Ireland could ban smoking outside pubs and restaurants

Ireland could ban smoking outside pubs and restaurants

IRELAND'S government is being urged to ban smoking outside pubs, restaurants and cafes just a few days before the hospitality sector swings open again.

The move could see 'smoking areas' vanish from outdoor public spaces, such as pubs, offices and parks within the next few years, while the introduction of 'smoke-free environments' are being considered.

The Irish Heart Foundation, who are prominently pushing for the ban, want Ireland to follow in the footsteps of Oxfordshire, which is set to become the UK's first smoke-free county by banning outdoor smoking by 2025.

"The Irish Heart Foundation has written to Government urging that smoking is prohibited in all outdoor areas of pubs and restaurants as Covid-19 restrictions are lifted," said head of advocacy with the Irish Heart Foundation Chris Macey.

"We are also campaigning for outdoor smoking bans in parks, playgrounds, college campuses and State-run facilities to safeguard health and further denormalise smoking," he added.

In Ireland, around 6,000 people die from the effects of smoking every year, and in 2004, Ireland became the first country in the world to ban smoking in workplaces.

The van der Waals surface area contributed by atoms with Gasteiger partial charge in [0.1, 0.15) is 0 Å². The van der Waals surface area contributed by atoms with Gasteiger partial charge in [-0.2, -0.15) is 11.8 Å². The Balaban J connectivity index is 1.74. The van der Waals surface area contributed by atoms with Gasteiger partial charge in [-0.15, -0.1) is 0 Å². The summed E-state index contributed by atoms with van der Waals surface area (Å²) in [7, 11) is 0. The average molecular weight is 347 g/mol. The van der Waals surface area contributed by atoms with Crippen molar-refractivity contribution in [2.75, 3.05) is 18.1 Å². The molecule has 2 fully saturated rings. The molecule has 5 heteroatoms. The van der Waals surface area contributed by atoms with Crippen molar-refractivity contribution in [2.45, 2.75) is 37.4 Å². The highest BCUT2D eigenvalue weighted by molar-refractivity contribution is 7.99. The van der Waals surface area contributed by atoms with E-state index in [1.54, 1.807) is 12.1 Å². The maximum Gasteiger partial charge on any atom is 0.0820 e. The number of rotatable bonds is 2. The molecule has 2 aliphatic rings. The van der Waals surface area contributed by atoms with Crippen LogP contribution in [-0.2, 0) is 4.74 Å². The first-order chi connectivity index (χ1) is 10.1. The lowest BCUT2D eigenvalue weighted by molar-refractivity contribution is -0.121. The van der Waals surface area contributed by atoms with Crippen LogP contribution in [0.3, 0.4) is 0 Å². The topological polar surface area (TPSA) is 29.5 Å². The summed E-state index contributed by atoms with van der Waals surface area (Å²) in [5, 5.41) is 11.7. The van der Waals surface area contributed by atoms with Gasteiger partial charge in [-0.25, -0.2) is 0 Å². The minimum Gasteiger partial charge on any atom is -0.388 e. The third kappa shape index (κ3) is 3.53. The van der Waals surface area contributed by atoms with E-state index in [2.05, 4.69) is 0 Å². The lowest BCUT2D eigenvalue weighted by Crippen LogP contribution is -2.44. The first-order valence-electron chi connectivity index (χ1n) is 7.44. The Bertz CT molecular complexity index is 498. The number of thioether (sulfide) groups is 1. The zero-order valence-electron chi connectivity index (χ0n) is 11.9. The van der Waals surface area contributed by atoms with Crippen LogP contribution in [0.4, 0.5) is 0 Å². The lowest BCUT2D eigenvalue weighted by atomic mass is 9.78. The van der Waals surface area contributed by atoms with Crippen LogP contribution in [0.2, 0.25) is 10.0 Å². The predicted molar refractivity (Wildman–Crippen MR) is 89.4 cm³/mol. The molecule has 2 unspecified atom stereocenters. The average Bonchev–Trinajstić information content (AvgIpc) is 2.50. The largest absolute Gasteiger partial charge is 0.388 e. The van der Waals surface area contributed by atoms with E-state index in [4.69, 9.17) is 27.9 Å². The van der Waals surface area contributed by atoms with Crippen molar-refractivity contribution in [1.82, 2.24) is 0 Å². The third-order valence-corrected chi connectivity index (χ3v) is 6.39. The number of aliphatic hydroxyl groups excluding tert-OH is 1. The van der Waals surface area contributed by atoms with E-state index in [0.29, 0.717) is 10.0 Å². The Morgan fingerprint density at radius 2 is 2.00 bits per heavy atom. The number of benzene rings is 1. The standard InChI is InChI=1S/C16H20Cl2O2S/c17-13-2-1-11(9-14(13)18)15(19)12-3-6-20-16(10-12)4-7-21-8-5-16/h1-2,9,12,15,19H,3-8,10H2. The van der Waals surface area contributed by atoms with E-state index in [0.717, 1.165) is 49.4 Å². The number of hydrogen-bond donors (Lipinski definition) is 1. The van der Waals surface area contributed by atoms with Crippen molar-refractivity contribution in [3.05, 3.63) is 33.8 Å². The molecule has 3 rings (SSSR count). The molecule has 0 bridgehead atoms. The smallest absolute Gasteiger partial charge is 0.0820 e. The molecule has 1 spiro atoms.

View of Black sign "Our buildings and grounds are Smoke-Free" in Vancouver

Oxfordshire-based authorities will begin the crackdown on smoking once Covid-19 restrictions are lifted later this month.

Lighting up outside bars, restaurants and offices will soon be prohibited and employers will be encouraged not to provide smoking areas for their employees.

Smoke-free areas will be created in al fresco dining areas while smoke-free environments will also be created in carparks, and outside schools.

Oxfordshire County Council initially planned the ban back in February last year, before the pandemic started. Their aim is to lead the charge in reducing the prevalence of smoking in the adult population to below 5% in four year's time.

The plan, which Ireland could replicate, will follow four pillars; Prevention, Local regulation and enforcement, Smoke-free environments, and Provision of support for smokers to quit.

Populations where smoking rates are high will be targeted, and healthcare workers will be encouraged and trained to raise the issues and problems with smoking with their patients.

"It is not about telling people not to smoke. It is about moving and creating an environment in which not smoking is encouraged and they are empowered to do so," said Oxfordshire's public health director Ansaf Azhar.